The project has obtained some success as village residents are healthier and the children receive education. However, critics call it a waste of money and say it is impossible to replicate any success through the whole continent.
From this Associated Press article that we found at Google News, authors Jason Straziuso and Malkhadir Muhumed tell us more about one of the villages in Kenya.
About 70 percent of Dertu's people earn less than $1 a day, and most depend on food aid. The two-room hotel charges $1.25 a night. Generators and solar energy provide some basic needs, like charging cell phones, but the school's nine donated computers aren't yet connected to the Internet.
Not surprisingly, the advent of Millennium Village status four years ago generated exaggerated expectations, and now some villagers feel disappointed. There is also sharp debate between supporters and detractors about whether the idea can be "scaled up" into sweeping solutions for the world's poorest region.
Yet improvements can be seen in Dertu: four new health care workers, free medicines and vaccines, a birthing center and laboratory under construction, bed nets to ward of mosquitoes. In 2006, 49 percent of 916 individuals tested had malaria. That rate has dropped to 8 percent.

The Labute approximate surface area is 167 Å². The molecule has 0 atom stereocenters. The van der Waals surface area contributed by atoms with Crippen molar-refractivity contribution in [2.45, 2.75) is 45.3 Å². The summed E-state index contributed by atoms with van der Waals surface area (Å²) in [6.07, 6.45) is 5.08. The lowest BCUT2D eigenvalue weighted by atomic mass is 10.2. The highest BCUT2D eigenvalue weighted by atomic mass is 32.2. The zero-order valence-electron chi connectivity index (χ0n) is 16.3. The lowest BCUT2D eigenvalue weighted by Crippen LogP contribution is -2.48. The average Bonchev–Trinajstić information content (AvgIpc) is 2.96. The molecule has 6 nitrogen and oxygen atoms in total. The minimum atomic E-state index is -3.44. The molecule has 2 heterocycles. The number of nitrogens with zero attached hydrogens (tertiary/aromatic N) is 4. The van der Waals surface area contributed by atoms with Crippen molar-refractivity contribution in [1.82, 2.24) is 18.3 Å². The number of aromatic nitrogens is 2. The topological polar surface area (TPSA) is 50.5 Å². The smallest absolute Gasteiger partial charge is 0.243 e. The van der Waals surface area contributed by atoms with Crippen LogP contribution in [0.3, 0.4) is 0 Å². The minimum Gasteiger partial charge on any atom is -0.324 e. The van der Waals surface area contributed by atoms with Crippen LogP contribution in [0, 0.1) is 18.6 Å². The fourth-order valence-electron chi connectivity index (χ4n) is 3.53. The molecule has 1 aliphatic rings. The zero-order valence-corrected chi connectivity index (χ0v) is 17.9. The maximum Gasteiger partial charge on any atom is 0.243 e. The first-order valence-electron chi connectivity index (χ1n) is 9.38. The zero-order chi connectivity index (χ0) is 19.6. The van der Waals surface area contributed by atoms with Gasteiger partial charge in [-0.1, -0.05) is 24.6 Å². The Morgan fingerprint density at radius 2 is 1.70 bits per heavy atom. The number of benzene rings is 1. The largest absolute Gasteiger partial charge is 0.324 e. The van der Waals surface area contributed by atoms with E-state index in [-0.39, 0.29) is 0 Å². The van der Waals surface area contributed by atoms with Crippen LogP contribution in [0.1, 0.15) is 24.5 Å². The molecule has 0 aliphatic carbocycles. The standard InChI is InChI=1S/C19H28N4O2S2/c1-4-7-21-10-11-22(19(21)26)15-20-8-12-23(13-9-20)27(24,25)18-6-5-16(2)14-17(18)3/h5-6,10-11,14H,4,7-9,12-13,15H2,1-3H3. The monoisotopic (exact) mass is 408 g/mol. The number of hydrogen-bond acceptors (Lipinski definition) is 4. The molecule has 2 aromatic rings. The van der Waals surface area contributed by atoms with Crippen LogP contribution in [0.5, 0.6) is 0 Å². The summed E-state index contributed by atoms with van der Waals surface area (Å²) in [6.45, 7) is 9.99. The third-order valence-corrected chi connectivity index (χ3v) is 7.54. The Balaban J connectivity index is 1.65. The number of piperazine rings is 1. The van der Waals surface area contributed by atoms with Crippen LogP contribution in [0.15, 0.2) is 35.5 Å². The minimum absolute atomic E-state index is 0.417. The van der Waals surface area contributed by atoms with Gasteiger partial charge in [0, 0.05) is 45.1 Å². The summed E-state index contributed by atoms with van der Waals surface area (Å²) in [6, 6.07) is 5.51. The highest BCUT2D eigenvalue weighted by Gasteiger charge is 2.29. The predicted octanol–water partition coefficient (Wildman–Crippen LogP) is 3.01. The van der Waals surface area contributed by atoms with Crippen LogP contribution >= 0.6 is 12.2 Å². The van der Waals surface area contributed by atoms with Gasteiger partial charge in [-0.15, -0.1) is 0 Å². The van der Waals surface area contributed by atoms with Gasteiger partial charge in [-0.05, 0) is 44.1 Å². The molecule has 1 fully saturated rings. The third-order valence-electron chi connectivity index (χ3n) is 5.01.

School attendance has doubled for boys and tripled for girls, there are high school scholarships and a dorm for boys. Each village gets $120 in spending per person per year, half from the villages project, the rest from the government or aid groups.
As a result, Dertu, which barely existed until UNICEF dug a well here 13 years ago, has become a magnet for surrounding villages.
"A lot has to be done still to meet the Millennium Development Goals. A lot has been done and for that we are thankful," said Ibrahim Ali Hassan, a 60-year-old village elder with dyed red hair who waves a cell phone in his hand as he talks.
Of the complainers, he remarks: "They think now that we are a Millennium Village they will be built a house with an ocean view."
Mohamed Ahmed Abdi, 58, heads the Millennium Village Committee, liaison between the project and the villagers. He gripes that there are too few teachers, and that the well water is salty and unhealthy.
"There is a difference between what we have been told and what really exists. We have been told that 'Your village is the Millennium Village.' We have been told that 'You will get roads, electricity, water and education,'" he said.
The Millennium Villages are the brainchild of Jeffrey Sachs, the Columbia University economist who is special adviser to U.N. Secretary-General Ban Ki-moon on the Millennium Development Goals.
Sachs readily acknowledges that Dertu hasn't made a breakthrough, calling it "one of the most difficult venues on the whole planet." But he points to other advances in lifting villages out of extreme poverty.
"I think on the whole they've been a tremendous success, not only in what they are accomplishing on the ground but also opening eyes to what can be accomplished more generally," Sachs told The Associated Press. "They're a proving ground of how to create effective systems in health, education, local infrastructure, business development and agriculture."